Students sent instrument to Pluto
The New Horizons spacecraft is hauling the first student-built instrument on a planetary mission. Called the Venetia Burney Student Dust Counter, its job is to record impacts from space dust. Students at the University of Colorado, in Boulder, designed the device. And they named it for the 11-year-old girl who in 1930 suggested that Pluto would be a good name for the newfound ninth “planet.”
The Kuiper belt is a region out beyond the planets in our solar system. It's home to a number of large rocky objects, dust and other debris orbiting the sun. Occasional collisions between Kuiper belt objects sometimes generate dust that’s gets kicked out of that zone. Some of this dust and grit may spiral towards the sun, notes Mihály Horányi. A planetary scientist, he worked with the Boulder students who developed the new device. Their new tool now measures the amount and size of these dust particles whizzing through space. This dust provides an indirect way of studying what’s orbiting beyond Neptune, Horányi explains.
Unlike all the other cameras and instruments on the New Horizons craft, the dust counter has been busy since shortly after launch. It’s been collecting data from across the entire solar system. The dust counter also will probably be the last to shut down, long after New Horizons has passed beyond the Kuiper belt. “Everything will work for decades to come,” says Horányi. Or at least as long as the power (and funding) lasts.
New Horizons got a useful instrument from the Boulder students, he says. But space science also got a cadre of researchers eager to keep exploring. “I’m very proud of these students,” says Horányi. “Their careers are just beautiful to watch.”
By the way, those students were held to the same high standards as everyone else providing instruments for the Pluto-bound mission. Horányi says his students had to “jump through exactly the same hoops.” And after routinely impressing the NASA review boards, he notes, the students' dust counter was the first instrument to show up at the mother ship.
(for more about Power Words, click here)
astronomy The area of science that deals with celestial objects, space and the physical universe as a whole. People who work in this field are called astronomers.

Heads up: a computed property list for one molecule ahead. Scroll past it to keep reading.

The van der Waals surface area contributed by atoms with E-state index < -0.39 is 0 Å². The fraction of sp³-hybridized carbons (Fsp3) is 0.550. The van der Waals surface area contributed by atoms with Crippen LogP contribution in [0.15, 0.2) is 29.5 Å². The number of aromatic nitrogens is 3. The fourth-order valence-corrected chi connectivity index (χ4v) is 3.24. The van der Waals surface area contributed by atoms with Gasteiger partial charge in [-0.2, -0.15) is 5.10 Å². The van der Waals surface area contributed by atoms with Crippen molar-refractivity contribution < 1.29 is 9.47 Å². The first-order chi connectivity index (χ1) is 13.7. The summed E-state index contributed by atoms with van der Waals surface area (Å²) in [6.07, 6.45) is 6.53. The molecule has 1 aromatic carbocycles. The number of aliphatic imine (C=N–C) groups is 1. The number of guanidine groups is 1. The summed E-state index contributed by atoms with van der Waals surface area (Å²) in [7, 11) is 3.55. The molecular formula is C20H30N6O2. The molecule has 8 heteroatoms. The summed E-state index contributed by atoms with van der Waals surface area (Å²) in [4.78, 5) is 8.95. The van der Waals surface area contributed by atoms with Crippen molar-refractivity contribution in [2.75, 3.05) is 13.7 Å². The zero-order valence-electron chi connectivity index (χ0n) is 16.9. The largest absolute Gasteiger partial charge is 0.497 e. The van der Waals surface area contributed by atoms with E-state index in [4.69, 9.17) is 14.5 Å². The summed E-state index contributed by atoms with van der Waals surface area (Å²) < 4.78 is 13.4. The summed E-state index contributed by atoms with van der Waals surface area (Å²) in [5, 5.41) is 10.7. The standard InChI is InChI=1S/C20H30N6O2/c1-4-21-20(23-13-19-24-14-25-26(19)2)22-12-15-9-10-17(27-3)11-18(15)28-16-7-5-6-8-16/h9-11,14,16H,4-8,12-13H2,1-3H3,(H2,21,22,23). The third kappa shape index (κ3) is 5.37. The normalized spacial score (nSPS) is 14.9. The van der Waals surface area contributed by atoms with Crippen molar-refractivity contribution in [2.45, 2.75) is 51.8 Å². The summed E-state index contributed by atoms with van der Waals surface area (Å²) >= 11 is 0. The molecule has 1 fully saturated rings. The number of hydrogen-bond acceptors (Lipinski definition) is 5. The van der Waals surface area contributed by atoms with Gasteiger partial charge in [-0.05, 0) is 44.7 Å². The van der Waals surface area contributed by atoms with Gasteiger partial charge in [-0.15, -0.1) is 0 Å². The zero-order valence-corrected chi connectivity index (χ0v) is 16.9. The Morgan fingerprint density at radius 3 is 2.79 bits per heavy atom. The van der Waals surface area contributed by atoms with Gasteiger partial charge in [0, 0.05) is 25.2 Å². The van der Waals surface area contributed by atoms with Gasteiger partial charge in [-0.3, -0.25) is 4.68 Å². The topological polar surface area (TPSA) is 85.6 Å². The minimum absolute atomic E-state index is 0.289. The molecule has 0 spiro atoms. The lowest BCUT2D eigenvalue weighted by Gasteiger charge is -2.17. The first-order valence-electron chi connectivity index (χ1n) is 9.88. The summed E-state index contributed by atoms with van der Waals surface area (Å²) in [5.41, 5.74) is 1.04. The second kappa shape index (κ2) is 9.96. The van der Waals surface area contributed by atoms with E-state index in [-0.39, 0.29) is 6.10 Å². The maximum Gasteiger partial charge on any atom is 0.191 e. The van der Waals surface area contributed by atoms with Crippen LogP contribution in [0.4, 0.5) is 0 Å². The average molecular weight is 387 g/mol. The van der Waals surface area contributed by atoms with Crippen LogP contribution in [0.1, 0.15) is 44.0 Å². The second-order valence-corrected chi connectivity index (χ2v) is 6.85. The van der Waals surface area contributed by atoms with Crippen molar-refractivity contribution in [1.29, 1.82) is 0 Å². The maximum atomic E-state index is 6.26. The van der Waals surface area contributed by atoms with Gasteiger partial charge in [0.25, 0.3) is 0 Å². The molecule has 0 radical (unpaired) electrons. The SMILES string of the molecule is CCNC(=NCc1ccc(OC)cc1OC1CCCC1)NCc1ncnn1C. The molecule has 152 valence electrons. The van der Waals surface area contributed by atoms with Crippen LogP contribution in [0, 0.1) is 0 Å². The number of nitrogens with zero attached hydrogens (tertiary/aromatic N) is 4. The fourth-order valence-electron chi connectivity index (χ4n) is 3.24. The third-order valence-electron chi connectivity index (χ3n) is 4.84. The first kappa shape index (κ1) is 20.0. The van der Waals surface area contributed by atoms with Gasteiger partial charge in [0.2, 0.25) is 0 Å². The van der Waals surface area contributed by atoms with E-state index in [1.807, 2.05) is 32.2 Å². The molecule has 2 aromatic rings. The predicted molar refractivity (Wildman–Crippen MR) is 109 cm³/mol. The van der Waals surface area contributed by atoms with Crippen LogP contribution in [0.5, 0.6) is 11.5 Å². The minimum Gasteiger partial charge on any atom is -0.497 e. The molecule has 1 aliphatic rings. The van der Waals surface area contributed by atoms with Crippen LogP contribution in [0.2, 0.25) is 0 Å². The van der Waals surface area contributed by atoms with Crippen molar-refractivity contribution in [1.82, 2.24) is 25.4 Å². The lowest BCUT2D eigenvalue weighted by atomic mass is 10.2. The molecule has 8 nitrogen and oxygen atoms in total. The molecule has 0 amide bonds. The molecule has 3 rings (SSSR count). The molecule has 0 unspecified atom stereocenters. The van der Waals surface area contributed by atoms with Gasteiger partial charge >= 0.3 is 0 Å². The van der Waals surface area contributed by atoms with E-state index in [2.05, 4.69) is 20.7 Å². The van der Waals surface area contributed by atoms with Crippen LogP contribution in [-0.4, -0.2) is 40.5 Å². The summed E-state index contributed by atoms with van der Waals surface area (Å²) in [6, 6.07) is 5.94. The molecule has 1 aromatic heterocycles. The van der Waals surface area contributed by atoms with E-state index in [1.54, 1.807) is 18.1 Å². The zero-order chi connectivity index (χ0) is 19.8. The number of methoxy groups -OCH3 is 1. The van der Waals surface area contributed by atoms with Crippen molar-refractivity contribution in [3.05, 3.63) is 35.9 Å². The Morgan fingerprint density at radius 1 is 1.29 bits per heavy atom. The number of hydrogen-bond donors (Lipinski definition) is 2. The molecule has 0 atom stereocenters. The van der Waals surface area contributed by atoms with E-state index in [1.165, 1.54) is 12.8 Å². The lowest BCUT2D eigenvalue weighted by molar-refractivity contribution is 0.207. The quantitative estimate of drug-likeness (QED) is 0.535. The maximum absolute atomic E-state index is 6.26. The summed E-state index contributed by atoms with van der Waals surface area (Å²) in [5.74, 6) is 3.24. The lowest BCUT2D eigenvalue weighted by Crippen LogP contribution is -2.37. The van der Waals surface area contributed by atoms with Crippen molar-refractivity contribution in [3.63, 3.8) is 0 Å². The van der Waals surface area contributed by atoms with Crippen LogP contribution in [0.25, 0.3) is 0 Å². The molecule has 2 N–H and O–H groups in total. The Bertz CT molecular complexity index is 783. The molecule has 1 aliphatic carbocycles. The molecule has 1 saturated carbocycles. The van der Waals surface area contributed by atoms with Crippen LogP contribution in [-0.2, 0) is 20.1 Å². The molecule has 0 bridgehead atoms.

debris Scattered fragments, typically of trash or of something that has been destroyed. Space debris, for instance, includes the wreckage of defunct satellites and spacecraft.
dwarf planet One of the solar system’s small celestial objects. Like a true planet, it orbits the sun. However, dwarf planets are too small to qualify as true planets. Prime examples of these objects: Pluto and Ceres.
engineer A person who uses science to solve problems. As a verb, to engineer means to design a device, material or process that will solve some problem or unmet need.
Kuiper belt An area of the solar system beyond the orbit of Neptune. It is a vast area containing leftovers from the formation of the solar system that continue to orbit the sun. Many objects in the Kuiper belt are made of ice, rock, frozen methane and ammonia.
orbit The curved path of a celestial object or spacecraft around a star, planet or moon. One complete circuit around a celestial body.
Pluto A dwarf planet that is located in the Kuiper Belt, just beyond Neptune. Pluto is the tenth largest object orbiting the sun.
solar system The eight major planets and their moons in orbit around the sun, together with smaller bodies in the form of dwarf planets, asteroids, meteoroids and comets.
C. Crockett. “Cosmic collision may have given birth to Pluto’s moons.” Science News for Students. June 16, 2015.
J. Cutraro. “Explainer: What is a planet?” Science News for Students. October 8, 2008.
J. Cutraro. “The trouble with Pluto.” Science News for Students. October 8, 2008.
P. Rincon. “The girl who named a planet.” BBC News. January 13, 2006.
Original Journal Source: M. Horányi et al. The Student Dust Counter on the New Horizons mission. Space Science Reviews. Vol. 140, October 2008, p. 387. doi: 10.1007/s11214-007-9250-y.